Consequences of insubordination

One of the most common consequences of insubordination in the workplace is termination. In most cases, an employee who is being insubordinate will be terminated if their insubordination is sufficiently severe. However, if an employee is insubordinate only in a moderate amount of severity, they will likely only be subject to a reprimand in most cases. An employer may also choose to issue an oral warning instead of termination in some cases.

 

On the other hand, if an employee is being insubordinate in a manner that is not likely to be reasonably foreseeable or is not explicitly prohibited by law, an employer may be able to discipline the employee for their insubordination. An employer may discipline an employee for insubordination by taking one or more of the following actions: warning the employee, issuing a verbal or written reprimand to the employee, docking the employee's pay, and docking the employee's overtime pay, suspending the employee, and firing the employee. It is worth noting that an employer may not discipline an employee for insubordination unless the insubordination was willful.

 

The most significant consequence of insubordination in the workplace is that it is likely to result in an employer taking action against the employee. In most cases, an employer will take action against an employee who is being insubordinate by suspending them without pay or firing them. An employee who is being insubordinate may also face criminal charges, particularly if their insubordination is willful. While being fired or suspended without pay is a serious consequence, it is often not a sufficient deterrent for employees who are unwilling to follow orders.

 

Handling insubordination constructively

There are a number of different ways that an employer can attempt to constructively discuss an employee's insubordination. One of the most common approaches that an employer will take is to provide the employee with a list of specific behaviors that are expected of them in the workplace and to discuss with the employee their failure to adhere to these expectations. In many cases, an employer will also provide the employee with a list of behaviors that are not acceptable in the workplace and to discuss with the employee their failure to adhere to these expectations. This approach has the benefit of providing the employer with the opportunity to constructively discuss the issue with the employee in a non-confrontational manner and to provide the employee with the opportunity to understand the expectations that are



One of the primary goals of any insubordination intervention is to prevent the employee from engaging in further insubordination. In most cases, the most effective way to prevent further insubordination is for the employer to take immediate action against the insubordination. This action will serve as a strong deterrent and demonstrate to the employee that their actions will be closely monitored in the future. In some cases, however, it may be necessary for the employer to constructively discuss the issue with the employee in order to prevent further insubordination.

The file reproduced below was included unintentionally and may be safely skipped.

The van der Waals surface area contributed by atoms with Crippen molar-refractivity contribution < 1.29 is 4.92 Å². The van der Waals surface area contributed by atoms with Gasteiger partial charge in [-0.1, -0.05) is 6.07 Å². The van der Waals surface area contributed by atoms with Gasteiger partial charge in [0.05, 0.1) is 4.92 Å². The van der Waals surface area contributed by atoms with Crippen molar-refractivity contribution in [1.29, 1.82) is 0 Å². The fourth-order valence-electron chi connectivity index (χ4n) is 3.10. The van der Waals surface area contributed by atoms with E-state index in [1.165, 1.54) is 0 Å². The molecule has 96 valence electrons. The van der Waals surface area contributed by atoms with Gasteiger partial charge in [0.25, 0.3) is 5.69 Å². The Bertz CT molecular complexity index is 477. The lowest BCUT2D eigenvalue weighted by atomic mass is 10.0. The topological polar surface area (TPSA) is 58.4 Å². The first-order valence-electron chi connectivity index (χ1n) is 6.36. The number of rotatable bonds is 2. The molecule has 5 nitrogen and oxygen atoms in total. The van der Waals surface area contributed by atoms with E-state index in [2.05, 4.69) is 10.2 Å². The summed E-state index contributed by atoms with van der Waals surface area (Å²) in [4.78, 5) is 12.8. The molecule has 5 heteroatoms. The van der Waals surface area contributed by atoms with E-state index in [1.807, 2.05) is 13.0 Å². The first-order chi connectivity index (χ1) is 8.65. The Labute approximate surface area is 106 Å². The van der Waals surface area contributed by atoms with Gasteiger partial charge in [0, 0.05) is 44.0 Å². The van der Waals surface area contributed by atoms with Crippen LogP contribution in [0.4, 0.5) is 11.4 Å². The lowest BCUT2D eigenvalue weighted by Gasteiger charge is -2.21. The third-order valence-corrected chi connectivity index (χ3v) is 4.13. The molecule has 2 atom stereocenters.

Many managers feel that the most effective way to deal with insubordination in the workplace is to intervene before the insubordination becomes severe. In many cases, a manager can successfully intervene in insubordination by stating that their intentions are to constructively discuss the issue with the employee who is being insubordinate. If the employee who is being insubordinate is willing to listen and is not insubordinate at the moment, the manager can often diffuse the situation without taking any further action. If the employee who is being insubordinate is not willing to listen, the manager can often contain the situation by taking an action, such as issuing a warning or reprimand, which is likely to be sufficient to prevent further insubordination.

 

In many cases, the most effective way for a manager to deal with insubordination in the workplace is to take immediate action against the insubordination. This action will serve as a strong deterrent and demonstrate to the employee that their actions will be closely monitored in the future. In some cases, however, it may be necessary for the manager to constructively discuss the issue with the employee in order to prevent further insubordination. This approach will provide the manager with the opportunity to express their concerns regarding insubordination in a non-confrontational manner and will allow the employee to understand that their actions are being closely monitored in the future.

 

 

Memory Nguwi is an Occupational Psychologist, Data Scientist, Speaker, & Managing Consultant- Industrial Psychology Consultants (Pvt) Ltd, a management and human resources consulting firm.Email:[email protected] or visit our websites https://www.thehumancapitalhub.com/ and  www.ipcconsultants.com